Confederate History & Heritage Month: Creating a "Whitemanistan" by removing American Indians

Red Eagle's surrender to Andrew Jackson following the Battle of Horshoe Bend. (Image courtesy of Wikipedia)

Step one, in creating a "Whitemanistan" in Alabama, but also across the greater South, was the systematic removal of the "red man" from the fertile lands necessary for the creation of the slave based plantation society. An excerpt from the Encyclopedia of Alabama:

(Image courtesy of Wikipedia)

The Creek Nation was once one of the largest and most powerful Indian groups in the Southeast. At their peak, the Creeks controlled millions of acres of land in the present-day states of Georgia, Alabama, and Florida. Much of this land, however, was lost or stolen as the federal government sought land for white settlement after the American Revolution. Creek lands were taken through cessions in treaties, through scams by land speculators, through outright theft by squatters, and also through clandestine arrangements between Creek headmen and federal agents. By 1836, most Creeks had relocated voluntarily or been forced to remove to Indian Territory, as the present-day state of Oklahoma was known at the time."

William McIntosh. (Image courtesy of Wikipedia)

"On February 12, 1825, Coweta headman William McIntosh signed the Treaty of Indian Springs, which ceded all the Lower Creek land in Georgia and a large tract in Alabama to the federal government. In return, McIntosh and his followers received $200,000 and land in present-day Oklahoma. Most Creeks were overwhelmingly opposed to the land cession, and the sale of land without the approval of the Creek National Council was punishable by death under Creek law. Thus, in May 1825 McIntosh was executed at one of his plantations on the Chattahoochee River.”

The article goes on to add:

“Amidst these troubles, two more voluntary emigrating parties left Alabama in 1834 and 1835. A majority of the Creeks denounced emigration, however, and refused to go west. But continued encroachment on Creek land and the land frauds associated with selling Creek reserves caused sporadic violence between Creeks and white settlers into the 1830s. These skirmishes finally erupted into war in the spring of 1836. The Second Creek War, as it came to be called, involved Creeks from the towns of Chehaw, Yuchi, and Hitchiti, among others, who attacked whites and looted and destroyed plantations in the present-day Alabama counties of Chambers, Macon, Pike, Lee, Russell, and Barbour.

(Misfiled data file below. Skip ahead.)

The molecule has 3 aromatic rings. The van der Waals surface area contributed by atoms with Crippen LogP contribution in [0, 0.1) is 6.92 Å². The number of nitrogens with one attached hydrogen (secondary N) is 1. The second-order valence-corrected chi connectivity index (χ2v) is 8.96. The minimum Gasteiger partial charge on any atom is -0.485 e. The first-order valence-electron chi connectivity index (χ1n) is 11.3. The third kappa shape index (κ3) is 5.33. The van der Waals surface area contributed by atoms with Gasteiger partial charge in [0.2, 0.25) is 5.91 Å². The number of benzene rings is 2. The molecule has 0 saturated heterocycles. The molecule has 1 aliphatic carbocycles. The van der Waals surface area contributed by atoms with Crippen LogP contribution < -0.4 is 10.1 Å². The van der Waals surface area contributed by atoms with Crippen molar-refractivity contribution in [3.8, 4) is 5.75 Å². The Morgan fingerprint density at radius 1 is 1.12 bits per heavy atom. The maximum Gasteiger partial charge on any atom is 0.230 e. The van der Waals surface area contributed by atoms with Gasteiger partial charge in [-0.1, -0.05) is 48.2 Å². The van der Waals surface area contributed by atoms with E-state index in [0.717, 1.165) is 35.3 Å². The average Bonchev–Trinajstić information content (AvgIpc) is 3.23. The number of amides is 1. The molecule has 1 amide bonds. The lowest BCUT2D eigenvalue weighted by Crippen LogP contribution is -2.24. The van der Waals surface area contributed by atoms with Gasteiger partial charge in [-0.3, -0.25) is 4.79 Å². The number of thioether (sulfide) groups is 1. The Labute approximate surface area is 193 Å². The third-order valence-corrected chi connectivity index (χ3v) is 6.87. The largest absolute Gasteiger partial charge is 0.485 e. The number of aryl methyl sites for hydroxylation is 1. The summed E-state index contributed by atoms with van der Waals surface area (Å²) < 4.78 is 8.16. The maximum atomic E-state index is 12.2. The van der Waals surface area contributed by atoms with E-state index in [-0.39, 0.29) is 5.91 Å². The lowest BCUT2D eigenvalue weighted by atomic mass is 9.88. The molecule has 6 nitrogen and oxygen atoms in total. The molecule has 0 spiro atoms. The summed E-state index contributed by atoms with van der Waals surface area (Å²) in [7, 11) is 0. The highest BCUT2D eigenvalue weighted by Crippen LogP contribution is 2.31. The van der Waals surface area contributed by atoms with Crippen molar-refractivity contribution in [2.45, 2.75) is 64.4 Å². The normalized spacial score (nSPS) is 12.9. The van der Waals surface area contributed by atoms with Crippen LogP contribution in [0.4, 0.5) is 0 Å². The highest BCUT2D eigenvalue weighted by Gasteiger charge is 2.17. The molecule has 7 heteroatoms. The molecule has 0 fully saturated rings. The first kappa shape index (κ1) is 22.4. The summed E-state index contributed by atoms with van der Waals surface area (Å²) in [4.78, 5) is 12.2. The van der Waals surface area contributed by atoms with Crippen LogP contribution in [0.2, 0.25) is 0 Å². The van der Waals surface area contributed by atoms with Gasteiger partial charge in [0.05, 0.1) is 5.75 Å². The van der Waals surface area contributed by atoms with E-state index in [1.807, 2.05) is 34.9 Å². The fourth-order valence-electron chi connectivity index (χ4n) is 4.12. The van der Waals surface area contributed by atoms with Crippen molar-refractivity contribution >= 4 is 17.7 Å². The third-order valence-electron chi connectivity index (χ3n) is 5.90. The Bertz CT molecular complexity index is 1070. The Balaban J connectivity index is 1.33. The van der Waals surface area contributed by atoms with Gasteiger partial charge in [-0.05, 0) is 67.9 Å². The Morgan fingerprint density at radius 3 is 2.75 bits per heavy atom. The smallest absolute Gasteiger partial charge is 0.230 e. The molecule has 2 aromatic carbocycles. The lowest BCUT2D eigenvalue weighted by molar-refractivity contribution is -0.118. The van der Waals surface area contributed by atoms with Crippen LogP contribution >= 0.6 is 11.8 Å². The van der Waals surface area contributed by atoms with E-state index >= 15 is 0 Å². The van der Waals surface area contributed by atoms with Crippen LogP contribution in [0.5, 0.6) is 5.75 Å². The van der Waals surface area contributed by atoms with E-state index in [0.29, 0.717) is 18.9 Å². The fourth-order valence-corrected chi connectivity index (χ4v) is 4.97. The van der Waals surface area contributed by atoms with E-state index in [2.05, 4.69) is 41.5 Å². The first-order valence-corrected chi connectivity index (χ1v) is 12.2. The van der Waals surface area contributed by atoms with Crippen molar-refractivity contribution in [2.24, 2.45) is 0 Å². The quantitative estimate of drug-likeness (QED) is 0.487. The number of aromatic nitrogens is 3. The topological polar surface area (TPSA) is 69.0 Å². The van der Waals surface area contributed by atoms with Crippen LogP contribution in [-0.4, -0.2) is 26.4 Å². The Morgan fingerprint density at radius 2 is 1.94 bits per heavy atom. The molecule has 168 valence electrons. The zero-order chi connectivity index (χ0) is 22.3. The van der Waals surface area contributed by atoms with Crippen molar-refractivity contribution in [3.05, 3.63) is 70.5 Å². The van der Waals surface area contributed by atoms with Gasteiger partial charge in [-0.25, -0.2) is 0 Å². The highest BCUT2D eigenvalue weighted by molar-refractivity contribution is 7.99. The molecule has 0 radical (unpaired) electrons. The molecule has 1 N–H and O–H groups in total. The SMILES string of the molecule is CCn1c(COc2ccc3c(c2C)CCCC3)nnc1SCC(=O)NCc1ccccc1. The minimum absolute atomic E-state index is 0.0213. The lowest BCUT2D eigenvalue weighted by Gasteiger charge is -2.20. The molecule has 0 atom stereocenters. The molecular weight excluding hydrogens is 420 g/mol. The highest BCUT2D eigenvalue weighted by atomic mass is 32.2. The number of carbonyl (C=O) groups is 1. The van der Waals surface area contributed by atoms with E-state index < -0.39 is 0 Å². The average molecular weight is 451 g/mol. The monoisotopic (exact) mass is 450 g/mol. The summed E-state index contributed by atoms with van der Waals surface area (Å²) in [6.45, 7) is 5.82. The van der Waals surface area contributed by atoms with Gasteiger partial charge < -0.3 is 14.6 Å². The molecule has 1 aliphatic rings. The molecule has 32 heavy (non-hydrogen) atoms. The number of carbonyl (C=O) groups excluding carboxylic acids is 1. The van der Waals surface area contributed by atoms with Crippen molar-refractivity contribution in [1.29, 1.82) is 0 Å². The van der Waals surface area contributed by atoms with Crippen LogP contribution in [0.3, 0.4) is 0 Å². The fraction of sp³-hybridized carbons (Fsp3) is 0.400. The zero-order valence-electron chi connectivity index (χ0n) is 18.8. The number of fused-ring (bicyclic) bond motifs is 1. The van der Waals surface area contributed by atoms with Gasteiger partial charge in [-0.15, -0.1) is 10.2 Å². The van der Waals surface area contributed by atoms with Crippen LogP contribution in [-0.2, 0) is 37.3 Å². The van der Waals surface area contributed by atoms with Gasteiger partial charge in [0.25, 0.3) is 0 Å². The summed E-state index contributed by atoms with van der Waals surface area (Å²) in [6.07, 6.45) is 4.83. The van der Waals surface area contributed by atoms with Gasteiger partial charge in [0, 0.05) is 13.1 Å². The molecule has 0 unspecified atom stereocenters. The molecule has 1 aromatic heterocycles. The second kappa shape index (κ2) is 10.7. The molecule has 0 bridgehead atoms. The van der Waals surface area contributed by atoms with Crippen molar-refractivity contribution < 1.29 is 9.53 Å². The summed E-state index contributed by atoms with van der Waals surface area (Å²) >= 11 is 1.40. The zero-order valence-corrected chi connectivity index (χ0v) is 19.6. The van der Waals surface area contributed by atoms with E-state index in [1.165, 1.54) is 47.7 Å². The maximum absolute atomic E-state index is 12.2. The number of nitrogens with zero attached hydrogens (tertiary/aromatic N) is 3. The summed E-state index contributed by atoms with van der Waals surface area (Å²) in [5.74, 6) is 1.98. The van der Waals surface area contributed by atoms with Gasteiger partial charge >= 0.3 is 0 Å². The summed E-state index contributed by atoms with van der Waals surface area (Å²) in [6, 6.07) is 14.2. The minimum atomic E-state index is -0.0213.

The violence provided Pres. Andrew Jackson with justification for removing all the Creeks from Alabama.”

The Trail of Tears. (Image courtesy of Wikipedia)

"After capturing the Creeks who participated in the uprising, soldiers chained and marched the prisoners to Montgomery, followed in wagons by related women and children. At Montgomery, the prisoners and their families were placed on steamboats and taken by ship to Mobile and New Orleans, before being marched through Arkansas to Fort Gibson. The remaining "friendly" Creeks were rounded up into five large detachments and marched west in August and September 1836. Because of his status as perhaps the most prominent Creek Indian, the government assigned leader Opothle Yoholo to lead the initial party. As they moved west, the emigrants experienced drought, torrential rains, and extreme cold and suffered from hypothermia as they arrived at their new homes in the West."

Creek Indian Chief Opothle Yoholo. (Image courtesy of Wikipedia)

And finally:

“A sixth detachment, consisting of relatives of the warriors who had remained behind to fight alongside federal troops against the Seminoles, were told that they would be allowed to remain in east-central Alabama until the warriors' tours of duty were over. But whites harassed the Creeks as they waited in camp, and the government moved them to Mobile Point. While there, the Creeks were plagued with sickness, and many died. The government then decided to move them to Pass Christian, Mississippi, which was considered healthier. In October 1837, after the warriors returned from Florida, the entire group departed Pass Christian for New Orleans, where they boarded steamboats for the trip up the Mississippi River. During the journey, the steamboat Monmouth was cut in two by another steamboat as it ascended the Mississippi, and approximately half of the 600 Creeks aboard died in the collision."

"There was considerable research involved in this., truly the saddest painting I have ever done." Max D. Standley  (Image courtesy of

"As these events took place, the government attempted to round up the remaining Creeks who had sought refuge among the Cherokees and Chickasaws. Almost 500 Creeks found among the Cherokees were marched to Gunter's Landing (present-day Guntersville) and taken by boat to the West. Three hundred others who had escaped to Chickasaw lands traveled west in the wake of 1,000 emigrating Chickasaws.
Although Creeks continued to emigrate from Alabama in small, family-sized detachments into the 1840s and 1850s, government-sponsored removal ended officially in 1837 and 1838. Between the McIntosh party emigration in 1827 and the end of removal in 1837, more than 23,000 Creeks emigrated from the Southeast.”

1830 Land Grant signed by President Andrew Jackson. (Image courtesy of

Restoring the honor! 


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